measure Similar to mark in that they are points on the timeline, but they are named for you and placed between marks. Basically, they’re a midpoint between marks with no custom name value. User Timing API
navigation Provides context for the load operation, such as the types of events that occur. Navigation Timing API
paint Reports moments when pixels are rendered on the screen, such as the first paint, first paint with content, the start time and total duration. Paint Timing API
resource Measures the latency of dependencies for rendering the screen, like images, scripts and stylesheets. This is where caching makes a difference! Resource Timing API

Let’s look at a few examples that illustrate how each API looks in use. To learn more in depth about them, you can check out the specifications linked up in the table above. The Frame Timing API is still in the works.

Paint Timing API, conveniently, has already been covered thoroughly on CSS-Tricks, but here’s an example of pulling the timestamp for when painting begins:

// Time when the page began to render console.log(performance.getEntriesByType('paint')[0].startTime)

The User Timing API can measure the performance for developer scripts. For example, say you have code that validates an uploaded file. We can measure how long that takes to execute:

// Time to console-print "hello"
// We could also make use of "performance.measure()" to measure the time
// instead of calculating the difference between the marks in the last line.
var marks = performance.getEntriesByType('mark')`Time took to say hello ${marks[1].startTime - marks[0].startTime}`)

The Navigation Timing API shows metrics for loading the current page, metrics even from when the unloading of the previous page took place. We can measure with a ton of precision for exactly how long a current page takes to load:

// Time to complete DOM content loaded event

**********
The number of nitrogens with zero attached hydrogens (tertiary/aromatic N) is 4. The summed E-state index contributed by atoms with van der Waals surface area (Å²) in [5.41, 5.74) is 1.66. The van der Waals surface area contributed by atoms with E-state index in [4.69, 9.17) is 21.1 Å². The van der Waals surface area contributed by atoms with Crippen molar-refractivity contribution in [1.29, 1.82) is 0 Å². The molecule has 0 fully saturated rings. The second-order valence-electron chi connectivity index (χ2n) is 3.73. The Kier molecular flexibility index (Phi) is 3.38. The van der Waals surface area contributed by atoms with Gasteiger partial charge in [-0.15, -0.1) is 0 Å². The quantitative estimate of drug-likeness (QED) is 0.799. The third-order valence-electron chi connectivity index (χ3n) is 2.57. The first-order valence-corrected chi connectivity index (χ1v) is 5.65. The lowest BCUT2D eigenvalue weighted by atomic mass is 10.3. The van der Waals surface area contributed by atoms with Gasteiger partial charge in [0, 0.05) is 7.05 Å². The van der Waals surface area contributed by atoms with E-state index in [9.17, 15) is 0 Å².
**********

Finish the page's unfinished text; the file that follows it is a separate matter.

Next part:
var navEntry = performance.getEntriesByType('navigation')[0]
console.log(navEntry.domContentLoadedEventEnd - navEntry.domContentLoadedEventStart)

The Resource Timing API is similar to Navigation Timing API in that it measures load times, except it measures all the metrics for loading the requested resources of a current page, rather than the current page itself. For instance, we can measure how long it takes an image hosted on another server, such as a CDN, to load on the page:

// Response time of resources
performance.getEntriesByType('resource').forEach((r) => {
console.log(`response time for ${}: ${r.responseEnd - r.responseStart}`);

The Navigation Anomaly

Wanna hear an interesting tidbit about the Navigation Timing API?

It was conceived before the Performance Timeline API. That’s why, although you can access some navigation metrics using the Performance Timeline API (by filtering the navigation entry type), the Navigation Timing API itself has two interfaces that are directly extended from the Performance API:

  • performance.timing
  • performance.navigation

All the metrics provided by performance.navigation can be provided by navigation entries of the Performance Timeline API. As for the metrics you fetch from performance.timing, however, only some are accessible from the Performance Timeline API.

As a result, we use performance.timing to get the navigation metrics for the current page instead of using the Performance Timeline API via performance.getEntriesByType("navigation"):

// Time from start of navigation to the current page to the end of its load event
addEventListener('load', () => { with(performance.timing) console.log(navigationStart - loadEventEnd);

Let’s Wrap This Up

I’d say your best bet for getting started with the Performance API is to begin by familiarizing yourself with all the performance entry types and their attributes. This will get you quickly acquainted with the end results of all the APIs—and the power this API provides for measuring performance.

As a second course of action, get to know how the Performance Timeline API probes into all those available metrics. As we covered, the two are closely related and the interplay between the two can open up interesting and helpful methods of measurement.

At that point, you can make a move toward mastering the fine art of putting the other extended APIs to use. That’s where everything comes together and you finally get see the full picture of how all of these APIs, methods and entries are interconnected.

Breaking Down the Performance API is a post from CSS-Tricks